Euranova and the Carnot CALYM Institute combine their expertise to enhance Biomarker Discovery in Lymphoma based on AI

Private Research and Development (R&D) center Euranova, specialized in data science and AI, and the Carnot CALYM Institute announce a collaboration with the institutional support of Roche to advance clinical research in medical imaging, which will focus on follicular lymphoma.

By benefiting from the rich medical expertise and high-quality database from CALYM, Euranova’s strong expertise in machine learning, in data engineering and in the harmonization of medical images will open the way to explore new paradigms to extract robust radiomics from medical images over large cohorts.

Exploring new paradigms

Euranova in collaboration with researchers and clinicians from the Carnot CALYM Institute combine their expertise to develop predictive deep learning models based on such data. Medical imaging data, including 2D histopathological sections as well as 3D PET-CT images, is essential for the diagnosis and follow-up of patients affected by lymphoma. Although histopathology remains the basis of lymphoma diagnosis, pathological data can hardly be generated by automatized procedures since they consist of images which require subjective interpretation by pathologists. This hampers the reproducibility of pathological results including the lymphoma typing, and thus may strongly affect the management of lymphoma patients.

The collaboration between the Carnot Institute CALYM and Euranova aims to tackle these challenges by developing cutting-edge AI solutions to assist physicians.

Improving the quality of images generated by PET-CT and histopathological analysis and overcoming the issue of technical variability has been identified as a strong need in the therapy workflow.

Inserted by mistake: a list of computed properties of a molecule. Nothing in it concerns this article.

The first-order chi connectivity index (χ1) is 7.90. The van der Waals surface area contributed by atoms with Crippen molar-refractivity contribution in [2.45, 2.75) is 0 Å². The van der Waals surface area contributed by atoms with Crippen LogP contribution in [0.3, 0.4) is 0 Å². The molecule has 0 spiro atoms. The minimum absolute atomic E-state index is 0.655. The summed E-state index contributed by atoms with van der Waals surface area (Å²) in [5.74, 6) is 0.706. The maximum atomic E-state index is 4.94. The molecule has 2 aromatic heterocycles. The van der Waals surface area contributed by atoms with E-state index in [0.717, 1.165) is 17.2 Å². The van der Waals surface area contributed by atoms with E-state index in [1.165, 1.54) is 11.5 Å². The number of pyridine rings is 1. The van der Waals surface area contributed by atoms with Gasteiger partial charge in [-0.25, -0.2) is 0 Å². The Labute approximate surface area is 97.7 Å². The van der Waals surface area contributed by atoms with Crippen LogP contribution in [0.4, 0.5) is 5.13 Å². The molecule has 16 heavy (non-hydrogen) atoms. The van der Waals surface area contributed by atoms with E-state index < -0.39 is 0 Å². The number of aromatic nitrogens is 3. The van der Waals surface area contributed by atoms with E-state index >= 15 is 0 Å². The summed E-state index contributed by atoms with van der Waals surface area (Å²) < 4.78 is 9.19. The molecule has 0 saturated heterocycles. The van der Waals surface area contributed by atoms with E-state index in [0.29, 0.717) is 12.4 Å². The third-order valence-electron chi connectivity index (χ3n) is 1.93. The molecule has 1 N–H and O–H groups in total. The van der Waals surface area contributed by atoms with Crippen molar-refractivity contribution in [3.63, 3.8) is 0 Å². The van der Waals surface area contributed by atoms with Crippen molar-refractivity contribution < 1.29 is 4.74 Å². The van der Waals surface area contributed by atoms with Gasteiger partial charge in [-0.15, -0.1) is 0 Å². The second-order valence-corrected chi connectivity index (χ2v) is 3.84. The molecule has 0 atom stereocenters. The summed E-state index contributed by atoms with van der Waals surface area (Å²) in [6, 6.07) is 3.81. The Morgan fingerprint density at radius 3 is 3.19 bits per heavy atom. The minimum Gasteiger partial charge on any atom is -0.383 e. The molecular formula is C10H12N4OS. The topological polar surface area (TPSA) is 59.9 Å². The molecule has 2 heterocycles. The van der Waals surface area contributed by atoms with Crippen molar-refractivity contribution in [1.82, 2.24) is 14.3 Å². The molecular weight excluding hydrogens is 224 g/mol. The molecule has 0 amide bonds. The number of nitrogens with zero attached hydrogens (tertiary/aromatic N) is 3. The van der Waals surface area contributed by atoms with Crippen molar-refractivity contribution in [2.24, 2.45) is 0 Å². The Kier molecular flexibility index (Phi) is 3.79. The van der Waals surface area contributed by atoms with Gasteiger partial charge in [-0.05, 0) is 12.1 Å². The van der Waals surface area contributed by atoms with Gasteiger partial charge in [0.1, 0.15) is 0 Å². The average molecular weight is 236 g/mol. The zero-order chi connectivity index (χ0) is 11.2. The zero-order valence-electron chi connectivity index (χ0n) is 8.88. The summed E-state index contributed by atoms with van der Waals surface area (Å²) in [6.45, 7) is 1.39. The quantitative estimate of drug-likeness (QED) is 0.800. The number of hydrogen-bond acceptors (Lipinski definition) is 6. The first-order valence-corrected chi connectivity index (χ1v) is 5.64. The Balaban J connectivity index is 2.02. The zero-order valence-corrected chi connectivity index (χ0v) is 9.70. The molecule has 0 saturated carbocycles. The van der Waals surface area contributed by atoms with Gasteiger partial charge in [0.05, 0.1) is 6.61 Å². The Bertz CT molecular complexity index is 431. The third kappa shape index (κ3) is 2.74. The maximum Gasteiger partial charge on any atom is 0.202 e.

Testimonials

Thanks to robust data from 2D histopathological images and 3D PET-CT images collected for follicular lymphoma patients sharing with clinical data, we aim to build a predictive outcome model available at diagnosis and therefore to potentially adapt the strategy of treatment according to relapsing risk level defined par IA.” says Dr Cédric Rossi, clinical hematologist at CHU in Dijon, member of the LYSA and co-investigator of this research.

Juliette Spinnato, project manager at Euranova, says :

“IA technologies will help us generate harmonized images and features across cohorts, improve the performance of predictive models and identify reliable radiomics to support physicians for the benefit of patients. We are convinced that this project is a great step forward in understanding the diagnosis and prognosis of lymphoma patients.”

To conduct this project, the Carnot CALYM Institute shares the medical expertise of the LYSA, and provides access to its rich and high quality database, on the Lymphoma Data Hub.

“Supporting the needs of our entities to develop state of the art AI research projects, we have set up a Lymphoma Data Hub to gather and secure data for collaborative research. The multicentric data generated by the LYSARC sponsored clinical trials allow the group to address the main issue in lymphoma characterization and treatment investigation which is to require the analysis of data of multiple sources and nature”

Emmanuel Gomez, Research and Development Director at Carnot CALYM Institute.

Deep learning models aimed at predicting the progression of the disease

Thanks to the database of the Carnot CALYM Institute, composed of multicentric cohorts, Euranova will have the opportunity to develop and evaluate its harmonization algorithm based on state-of-the-art AI technologies to build a denoised and reliable database.

Euranova will then develop deep learning models aimed at predicting the progression of the disease in order to support physicians in their decisions. The main challenges of this project consist of the identification of new robust radiomics and the use of multimodal approaches to enhance models’ performances.

“We consider IA as a promising approach to strengthen the reliability of these two crucial diagnostic tools, and hence improve the therapeutical management of lymphoma patients” 

Dr Luc Xerri, pathologist from the Institut Paoli Calmettes (IPC) in Marseille and professor at the Aix-Marseille University, member of the LYSA, and co-investigator of this research.

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